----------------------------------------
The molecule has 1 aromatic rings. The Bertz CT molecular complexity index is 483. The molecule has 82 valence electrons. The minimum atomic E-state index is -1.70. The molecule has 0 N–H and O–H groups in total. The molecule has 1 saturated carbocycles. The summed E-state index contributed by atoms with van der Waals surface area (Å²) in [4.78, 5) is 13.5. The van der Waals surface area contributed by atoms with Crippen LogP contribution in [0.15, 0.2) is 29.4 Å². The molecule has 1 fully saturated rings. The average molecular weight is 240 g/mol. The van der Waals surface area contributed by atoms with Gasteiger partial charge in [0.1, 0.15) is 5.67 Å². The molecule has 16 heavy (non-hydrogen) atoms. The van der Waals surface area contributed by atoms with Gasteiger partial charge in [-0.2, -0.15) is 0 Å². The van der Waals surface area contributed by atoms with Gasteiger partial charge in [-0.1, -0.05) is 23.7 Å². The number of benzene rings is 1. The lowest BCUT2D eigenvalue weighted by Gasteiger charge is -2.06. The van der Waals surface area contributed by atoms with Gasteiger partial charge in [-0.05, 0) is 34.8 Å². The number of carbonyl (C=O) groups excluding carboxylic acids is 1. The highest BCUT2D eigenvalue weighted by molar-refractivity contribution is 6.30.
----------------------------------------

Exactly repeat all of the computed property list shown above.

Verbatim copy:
The molecule has 1 aromatic rings. The Bertz CT molecular complexity index is 483. The molecule has 82 valence electrons. The minimum atomic E-state index is -1.70. The molecule has 0 N–H and O–H groups in total. The molecule has 1 saturated carbocycles. The summed E-state index contributed by atoms with van der Waals surface area (Å²) in [4.78, 5) is 13.5. The van der Waals surface area contributed by atoms with Crippen LogP contribution in [0.15, 0.2) is 29.4 Å². The molecule has 1 fully saturated rings. The average molecular weight is 240 g/mol. The van der Waals surface area contributed by atoms with Gasteiger partial charge in [0.1, 0.15) is 5.67 Å². The molecule has 16 heavy (non-hydrogen) atoms. The van der Waals surface area contributed by atoms with Gasteiger partial charge in [-0.2, -0.15) is 0 Å². The van der Waals surface area contributed by atoms with Gasteiger partial charge in [-0.1, -0.05) is 23.7 Å². The number of benzene rings is 1. The lowest BCUT2D eigenvalue weighted by Gasteiger charge is -2.06. The van der Waals surface area contributed by atoms with Gasteiger partial charge in [-0.05, 0) is 34.8 Å². The number of carbonyl (C=O) groups excluding carboxylic acids is 1. The highest BCUT2D eigenvalue weighted by molar-refractivity contribution is 6.30.